Write down your probable due date, and share it with your health care providers and hospital staff. And make sure to have a backup plan in mind in case things don’t go as planned.
Intrigued by a Home Birth?
The National Center for Health Statistics the U.S., out-of-hospital births have increased by about 56 % — from .87% en 2004 to 1.36% en 2012. In Hispanic women, the percentage of births increased by about 21%, going from 0.38% in 2004 to 0.46% in 2012. According to the Government, Hispanic women had the highest proportion of out-of-hospital births in 1990 but the lowest proportion in 2012.
6. Consider Using a Midwife or Doula
If your pregnancy is low-risk, consider using a certified midwife for prenatal appointments, delivery, and care after your baby is born. A trained birthing assistant, or doula, can also provide you with fundamental physical and emotional support.
7. Ask to Turn a Breech Baby
In your eighth month of pregnancy, there is not much room left in the uterus and 97% of babies take a head-down position to optimize space. But some may remain in a breech position - with the feet facing down - , complicating natural birth. Ask if a breech baby can be turned. This procedure should be done in a hospital.
How Is the Baby Turned?
To avoid a likely C-section, your doctor can try to turn your baby by pressing on your abdomen. The procedure is called External Cephalic Version (ECV) and can only be performed when the baby is fully formed, after 37 weeks. This procedure should be done in a hospital.
8. Skip the Ultrasound After 24 Weeks
A prenatal ultrasound is a non-invasive test that uses sound waves to create an image of the baby, placenta, and uterus. Unless there is a medical reason, this kind of test will not provide any new information at this stage, and may lead to an unnecessary C-section.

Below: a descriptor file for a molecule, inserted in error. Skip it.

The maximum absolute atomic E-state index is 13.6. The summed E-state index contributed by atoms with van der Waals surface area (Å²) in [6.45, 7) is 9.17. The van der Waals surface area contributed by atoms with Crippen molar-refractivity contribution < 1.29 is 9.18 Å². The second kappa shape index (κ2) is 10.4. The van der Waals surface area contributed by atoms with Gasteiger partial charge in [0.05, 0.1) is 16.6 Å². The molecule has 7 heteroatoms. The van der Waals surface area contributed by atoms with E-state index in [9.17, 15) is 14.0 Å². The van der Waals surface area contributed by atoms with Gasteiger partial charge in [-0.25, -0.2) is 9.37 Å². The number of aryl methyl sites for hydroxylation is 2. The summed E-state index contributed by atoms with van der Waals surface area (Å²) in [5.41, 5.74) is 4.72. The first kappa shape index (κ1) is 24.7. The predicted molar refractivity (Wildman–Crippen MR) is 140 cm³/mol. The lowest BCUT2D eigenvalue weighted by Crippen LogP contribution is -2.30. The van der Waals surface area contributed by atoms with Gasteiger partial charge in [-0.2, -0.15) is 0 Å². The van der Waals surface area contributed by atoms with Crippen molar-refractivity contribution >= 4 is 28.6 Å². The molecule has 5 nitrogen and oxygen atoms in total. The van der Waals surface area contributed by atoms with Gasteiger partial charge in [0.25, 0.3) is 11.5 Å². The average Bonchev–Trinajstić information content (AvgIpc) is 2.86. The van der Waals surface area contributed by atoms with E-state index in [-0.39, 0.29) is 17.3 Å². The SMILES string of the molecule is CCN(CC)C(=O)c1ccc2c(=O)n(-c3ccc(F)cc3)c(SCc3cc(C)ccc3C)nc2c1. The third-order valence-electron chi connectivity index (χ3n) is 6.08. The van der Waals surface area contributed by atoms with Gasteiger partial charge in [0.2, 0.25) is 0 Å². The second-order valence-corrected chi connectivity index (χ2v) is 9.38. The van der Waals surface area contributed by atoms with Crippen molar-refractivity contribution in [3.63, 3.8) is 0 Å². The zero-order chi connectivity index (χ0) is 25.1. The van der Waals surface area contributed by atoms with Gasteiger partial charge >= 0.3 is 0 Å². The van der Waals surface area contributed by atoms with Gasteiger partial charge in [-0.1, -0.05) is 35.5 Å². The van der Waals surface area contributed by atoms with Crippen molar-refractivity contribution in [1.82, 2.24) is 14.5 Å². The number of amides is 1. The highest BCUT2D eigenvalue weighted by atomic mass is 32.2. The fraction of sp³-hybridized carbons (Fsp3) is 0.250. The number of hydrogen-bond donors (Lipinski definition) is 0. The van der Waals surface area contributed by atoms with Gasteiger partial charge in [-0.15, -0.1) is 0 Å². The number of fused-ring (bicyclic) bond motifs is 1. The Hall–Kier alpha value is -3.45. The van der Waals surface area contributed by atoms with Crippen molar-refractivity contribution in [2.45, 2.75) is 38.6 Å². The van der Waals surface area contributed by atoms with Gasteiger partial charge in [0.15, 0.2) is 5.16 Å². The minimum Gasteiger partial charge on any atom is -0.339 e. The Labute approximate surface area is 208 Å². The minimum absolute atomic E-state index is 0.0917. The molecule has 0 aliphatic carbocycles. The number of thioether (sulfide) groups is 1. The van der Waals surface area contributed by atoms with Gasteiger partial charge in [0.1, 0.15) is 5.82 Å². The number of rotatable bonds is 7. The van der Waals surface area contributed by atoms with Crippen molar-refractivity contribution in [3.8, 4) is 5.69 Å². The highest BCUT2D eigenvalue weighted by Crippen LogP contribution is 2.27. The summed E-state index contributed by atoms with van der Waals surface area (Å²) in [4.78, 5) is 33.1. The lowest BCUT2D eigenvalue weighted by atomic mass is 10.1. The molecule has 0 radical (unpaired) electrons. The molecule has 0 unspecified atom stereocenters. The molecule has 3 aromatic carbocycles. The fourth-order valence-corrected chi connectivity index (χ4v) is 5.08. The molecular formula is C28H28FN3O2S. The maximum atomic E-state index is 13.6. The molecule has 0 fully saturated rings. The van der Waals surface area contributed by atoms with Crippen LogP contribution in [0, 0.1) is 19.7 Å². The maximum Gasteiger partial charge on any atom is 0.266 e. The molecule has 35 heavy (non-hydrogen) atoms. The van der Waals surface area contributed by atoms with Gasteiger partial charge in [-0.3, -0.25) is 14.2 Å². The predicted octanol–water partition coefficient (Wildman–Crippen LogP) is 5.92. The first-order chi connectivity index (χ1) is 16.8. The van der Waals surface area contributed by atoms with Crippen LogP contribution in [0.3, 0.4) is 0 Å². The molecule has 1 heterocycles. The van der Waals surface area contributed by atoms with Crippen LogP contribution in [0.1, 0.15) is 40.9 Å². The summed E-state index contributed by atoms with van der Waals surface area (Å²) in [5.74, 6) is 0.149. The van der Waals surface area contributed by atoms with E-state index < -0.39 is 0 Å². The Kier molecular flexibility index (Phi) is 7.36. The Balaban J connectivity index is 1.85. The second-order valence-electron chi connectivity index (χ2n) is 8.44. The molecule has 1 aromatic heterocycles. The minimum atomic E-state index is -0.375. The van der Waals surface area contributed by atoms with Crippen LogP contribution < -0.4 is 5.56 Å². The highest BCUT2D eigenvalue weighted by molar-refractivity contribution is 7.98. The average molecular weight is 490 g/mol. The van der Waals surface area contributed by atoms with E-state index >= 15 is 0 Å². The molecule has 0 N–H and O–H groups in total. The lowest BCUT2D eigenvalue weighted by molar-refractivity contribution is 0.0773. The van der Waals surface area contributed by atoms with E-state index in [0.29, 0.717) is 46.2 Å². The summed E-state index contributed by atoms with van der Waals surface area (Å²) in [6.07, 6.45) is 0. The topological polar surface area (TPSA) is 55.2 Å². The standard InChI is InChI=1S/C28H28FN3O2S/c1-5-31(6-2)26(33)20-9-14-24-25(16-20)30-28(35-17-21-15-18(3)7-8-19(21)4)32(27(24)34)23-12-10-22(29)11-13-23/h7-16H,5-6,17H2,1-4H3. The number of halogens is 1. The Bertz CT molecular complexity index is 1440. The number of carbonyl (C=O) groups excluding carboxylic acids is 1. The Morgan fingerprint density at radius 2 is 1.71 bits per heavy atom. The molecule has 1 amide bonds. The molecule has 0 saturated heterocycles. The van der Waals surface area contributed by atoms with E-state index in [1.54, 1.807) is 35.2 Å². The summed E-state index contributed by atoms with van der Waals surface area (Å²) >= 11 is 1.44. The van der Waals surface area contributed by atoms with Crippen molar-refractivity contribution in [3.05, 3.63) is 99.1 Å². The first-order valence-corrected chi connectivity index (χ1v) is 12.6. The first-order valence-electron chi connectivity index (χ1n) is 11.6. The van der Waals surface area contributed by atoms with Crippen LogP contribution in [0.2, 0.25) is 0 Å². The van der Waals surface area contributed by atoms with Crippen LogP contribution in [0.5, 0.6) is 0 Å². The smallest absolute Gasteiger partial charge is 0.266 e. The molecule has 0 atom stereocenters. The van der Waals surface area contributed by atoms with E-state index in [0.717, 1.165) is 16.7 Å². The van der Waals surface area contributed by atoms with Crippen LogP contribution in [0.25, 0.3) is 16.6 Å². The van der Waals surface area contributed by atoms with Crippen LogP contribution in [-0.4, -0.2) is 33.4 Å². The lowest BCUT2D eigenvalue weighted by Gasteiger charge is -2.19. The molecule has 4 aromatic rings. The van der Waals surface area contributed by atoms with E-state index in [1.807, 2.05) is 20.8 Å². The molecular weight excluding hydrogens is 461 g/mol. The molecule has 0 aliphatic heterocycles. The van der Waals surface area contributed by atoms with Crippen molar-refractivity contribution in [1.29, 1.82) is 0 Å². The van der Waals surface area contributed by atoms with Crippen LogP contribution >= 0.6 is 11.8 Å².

9. Stay Home During Early Labor
Staying home will be more comfortable and will help your labor move along. You usually don't need to go to the hospital until: A. Your contractions are strong and regular, occurring every 5 minutes and lasting around 60 seconds, B. You have expelled the mucus plug or blood-tinged mucus, C. Your water has broken, or D. You are 3-4 centimeters dilated.
Be Patient With Your Labor
Let nature take its course; your labor may take longer than expected. If you and your baby are not at risk, it is healthiest and safest for both you and your baby not to rush labor. Have someone you trust communicating how you want the birth of your baby to be to those assisting.
10. Push When You're Ready
Plan 5 or 6 strategies for coping during labor, like walking or showering. When it’s time to push, trust your instincts: push when you’re ready – not when someone else tells you to.
What Happens If You Go Past Your Due Date?
Don't worry: most babies are born past the probable due date, and you can wait up to 42 weeks. After that, the placenta can begin to lack nutrients and oxygen for the baby or fecal matter can make its way into the amniotic fluid, which the baby can inhale. That would be the moment to consider whether to induce labor or have a C-section.